Ireland: Paradigm of a Weak State

The absence of a property tax helped to create the illusion of a “tiger” in Europe. Ireland was on a roll…until property prices collapsed and took down the nation’s banks. Now, the Government claims Ireland is on the path to recovery – having driven 87,100 people out of the country last year, the young desperately searching for work.

Irish society is wrecked, and yet the politicians are re-creating the boom/bust economy – while publicly claiming that they are not doing so.

Ireland’s banks and businessmen got rich out of the land boom. Because permission was needed to convert greenfield sites into nuggets of gold that could be stashed away in banks, bribes were paid to politicians. Judicial enquiries have exposed the deal-making, but warnings are now emerging of the risk of post-crash corruption.

One of the conditions for the international bail-out was the introduction of a property tax. Home-owners emitted howls of anger. Dubliners led the charge against the property tax by invoking notions of fairness. Olivia Mitchell, a politician representing a Dublin constituency, branded the property tax a “grave injustice”. Many home owners broke the law by refusing to pay a modest interim flat charge on their properties. Now, it turns out that 160,000 people – or 10% of those who have paid the property tax – own four homes or more, reports Michael Brennan in the Irish Independent (November 18). The tax authorities have announced that they will use property tax data to track down tax “cheats”.

The collapse of the housing market wiped 50% off values. Now, policemen, soldiers and prison officers who arrive at deals with a state agency over their housing debts are at risk of being bribed, according to David Hall of the Irish Mortgage Holders’ Organisation. Meanwhile, the taxman continues to close down increasing numbers of firms:103 Revenue-led liquidations in 2012.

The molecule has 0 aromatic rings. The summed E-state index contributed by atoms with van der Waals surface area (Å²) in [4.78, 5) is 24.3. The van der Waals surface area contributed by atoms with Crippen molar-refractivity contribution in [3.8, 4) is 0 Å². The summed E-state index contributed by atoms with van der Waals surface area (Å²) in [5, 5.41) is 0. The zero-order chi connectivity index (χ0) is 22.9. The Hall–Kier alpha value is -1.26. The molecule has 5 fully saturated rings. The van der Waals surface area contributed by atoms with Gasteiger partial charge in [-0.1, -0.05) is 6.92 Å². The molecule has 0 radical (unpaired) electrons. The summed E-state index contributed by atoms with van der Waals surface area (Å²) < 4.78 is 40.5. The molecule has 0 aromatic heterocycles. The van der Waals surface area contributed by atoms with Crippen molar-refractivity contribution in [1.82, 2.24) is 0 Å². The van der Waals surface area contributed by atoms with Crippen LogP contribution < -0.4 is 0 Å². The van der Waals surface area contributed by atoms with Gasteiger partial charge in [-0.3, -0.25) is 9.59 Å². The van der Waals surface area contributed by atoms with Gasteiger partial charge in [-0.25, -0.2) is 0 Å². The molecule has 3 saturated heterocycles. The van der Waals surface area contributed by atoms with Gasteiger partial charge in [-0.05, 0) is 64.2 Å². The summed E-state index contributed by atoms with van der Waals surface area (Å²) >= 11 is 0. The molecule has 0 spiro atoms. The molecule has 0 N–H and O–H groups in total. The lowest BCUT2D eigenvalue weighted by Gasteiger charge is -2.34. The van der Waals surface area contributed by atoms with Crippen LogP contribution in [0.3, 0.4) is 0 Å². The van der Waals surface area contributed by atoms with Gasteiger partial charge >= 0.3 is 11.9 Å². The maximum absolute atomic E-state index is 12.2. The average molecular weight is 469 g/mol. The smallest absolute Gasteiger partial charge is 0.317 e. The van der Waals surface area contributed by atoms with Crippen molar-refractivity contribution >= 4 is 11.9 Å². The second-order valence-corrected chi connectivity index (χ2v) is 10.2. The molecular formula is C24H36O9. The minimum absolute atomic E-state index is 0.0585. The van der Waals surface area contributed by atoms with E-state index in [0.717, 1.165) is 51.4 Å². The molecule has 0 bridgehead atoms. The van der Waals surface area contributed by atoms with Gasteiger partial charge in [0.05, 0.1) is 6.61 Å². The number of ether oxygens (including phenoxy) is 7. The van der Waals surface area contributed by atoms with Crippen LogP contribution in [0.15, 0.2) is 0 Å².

Taxation is at the heart of the State’s problems. Example: Ireland’s police force, the Gardai, has set up a nationwide operation to track down criminals who dodge taxes by dealing in cigarettes and diesel on the black market. According to customs officers, government loses revenue of anything between €250m to €569m a year.

Balancing the books?

Sublimely unaware that it is the architect of the nation’s ills, the political class (now operating through a Coalition government) claims its austerity measures will soon result in the elimination of its annual deficit, and even begin to generate a surplus to pay down government debt (which stands at 124% of economic output). The objective is to “reassure the markets the country will not return to a cycle of so-called ‘boom and bust economics’,” reports Fionnan Sheahan in the Irish Independent (November 18).

No chance. The government is still playing fast and loose with fiscal policy.

In the run-up to 2007, Ireland engaged in “tax competitiveness” to attract foreign investors. In 2010, corporation tax was 12.5% compared with the UK rate of 28% and a US rate of 39.1%. Property dealers translated the low corporation tax into higher land prices. Thus, government favoured foreign corporations against its own citizens, who were forced to pay extraordinary prices for homes. The Irish then (as now) were deluded into believing that rising house prices was an index of prosperity. In reality, those prices were an exercise in transferring income from people who worked (and added value to the nation’s wealth) to land owners who operated as rent-seekers.

The process has begun again. Dublin property prices are increasing at an annual rate of 12.2%.
If the wounded nation is to be healed, clarity – and courage – is needed on tax policy. Politicians are not up to the task: they are lining up the economy for the next property cycle, which will result in a catastrophic bust. That outcome is now as certain as night follows day, unless enough people in civil society take a grip of their destiny.

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